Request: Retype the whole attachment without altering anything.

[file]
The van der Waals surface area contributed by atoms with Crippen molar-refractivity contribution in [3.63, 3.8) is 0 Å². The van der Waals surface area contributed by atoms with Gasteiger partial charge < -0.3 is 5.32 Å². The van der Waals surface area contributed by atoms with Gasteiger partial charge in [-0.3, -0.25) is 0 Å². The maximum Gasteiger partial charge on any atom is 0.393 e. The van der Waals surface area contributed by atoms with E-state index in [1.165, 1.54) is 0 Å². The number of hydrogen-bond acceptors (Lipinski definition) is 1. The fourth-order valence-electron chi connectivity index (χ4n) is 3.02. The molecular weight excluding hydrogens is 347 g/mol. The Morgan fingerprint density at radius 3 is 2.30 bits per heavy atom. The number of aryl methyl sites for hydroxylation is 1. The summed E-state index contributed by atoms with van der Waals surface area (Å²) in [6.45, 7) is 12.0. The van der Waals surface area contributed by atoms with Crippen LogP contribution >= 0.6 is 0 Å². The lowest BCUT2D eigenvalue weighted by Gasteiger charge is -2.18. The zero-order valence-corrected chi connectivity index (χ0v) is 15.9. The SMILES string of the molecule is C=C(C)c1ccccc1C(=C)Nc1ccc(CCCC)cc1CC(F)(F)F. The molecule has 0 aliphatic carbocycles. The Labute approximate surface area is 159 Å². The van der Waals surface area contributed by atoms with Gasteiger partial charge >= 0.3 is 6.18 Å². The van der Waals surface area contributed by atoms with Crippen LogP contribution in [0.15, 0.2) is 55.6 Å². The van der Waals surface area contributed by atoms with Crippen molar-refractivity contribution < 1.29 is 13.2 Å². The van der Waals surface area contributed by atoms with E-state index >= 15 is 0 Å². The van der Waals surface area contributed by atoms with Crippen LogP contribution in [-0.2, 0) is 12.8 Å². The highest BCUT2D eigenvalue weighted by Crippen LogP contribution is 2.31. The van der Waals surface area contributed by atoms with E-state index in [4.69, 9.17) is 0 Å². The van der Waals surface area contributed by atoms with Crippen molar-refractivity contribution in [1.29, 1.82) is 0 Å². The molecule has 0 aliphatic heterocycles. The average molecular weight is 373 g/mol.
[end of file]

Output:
The van der Waals surface area contributed by atoms with Crippen molar-refractivity contribution in [3.63, 3.8) is 0 Å². The van der Waals surface area contributed by atoms with Gasteiger partial charge < -0.3 is 5.32 Å². The van der Waals surface area contributed by atoms with Gasteiger partial charge in [-0.3, -0.25) is 0 Å². The maximum Gasteiger partial charge on any atom is 0.393 e. The van der Waals surface area contributed by atoms with E-state index in [1.165, 1.54) is 0 Å². The number of hydrogen-bond acceptors (Lipinski definition) is 1. The fourth-order valence-electron chi connectivity index (χ4n) is 3.02. The molecular weight excluding hydrogens is 347 g/mol. The Morgan fingerprint density at radius 3 is 2.30 bits per heavy atom. The number of aryl methyl sites for hydroxylation is 1. The summed E-state index contributed by atoms with van der Waals surface area (Å²) in [6.45, 7) is 12.0. The van der Waals surface area contributed by atoms with Crippen LogP contribution >= 0.6 is 0 Å². The lowest BCUT2D eigenvalue weighted by Gasteiger charge is -2.18. The zero-order valence-corrected chi connectivity index (χ0v) is 15.9. The SMILES string of the molecule is C=C(C)c1ccccc1C(=C)Nc1ccc(CCCC)cc1CC(F)(F)F. The molecule has 0 aliphatic carbocycles. The Labute approximate surface area is 159 Å². The van der Waals surface area contributed by atoms with Gasteiger partial charge >= 0.3 is 6.18 Å². The van der Waals surface area contributed by atoms with Crippen LogP contribution in [0.15, 0.2) is 55.6 Å². The van der Waals surface area contributed by atoms with Crippen molar-refractivity contribution < 1.29 is 13.2 Å². The van der Waals surface area contributed by atoms with E-state index >= 15 is 0 Å². The van der Waals surface area contributed by atoms with Crippen LogP contribution in [-0.2, 0) is 12.8 Å². The highest BCUT2D eigenvalue weighted by Crippen LogP contribution is 2.31. The van der Waals surface area contributed by atoms with E-state index in [4.69, 9.17) is 0 Å². The van der Waals surface area contributed by atoms with Crippen molar-refractivity contribution in [1.29, 1.82) is 0 Å². The molecule has 0 aliphatic heterocycles. The average molecular weight is 373 g/mol.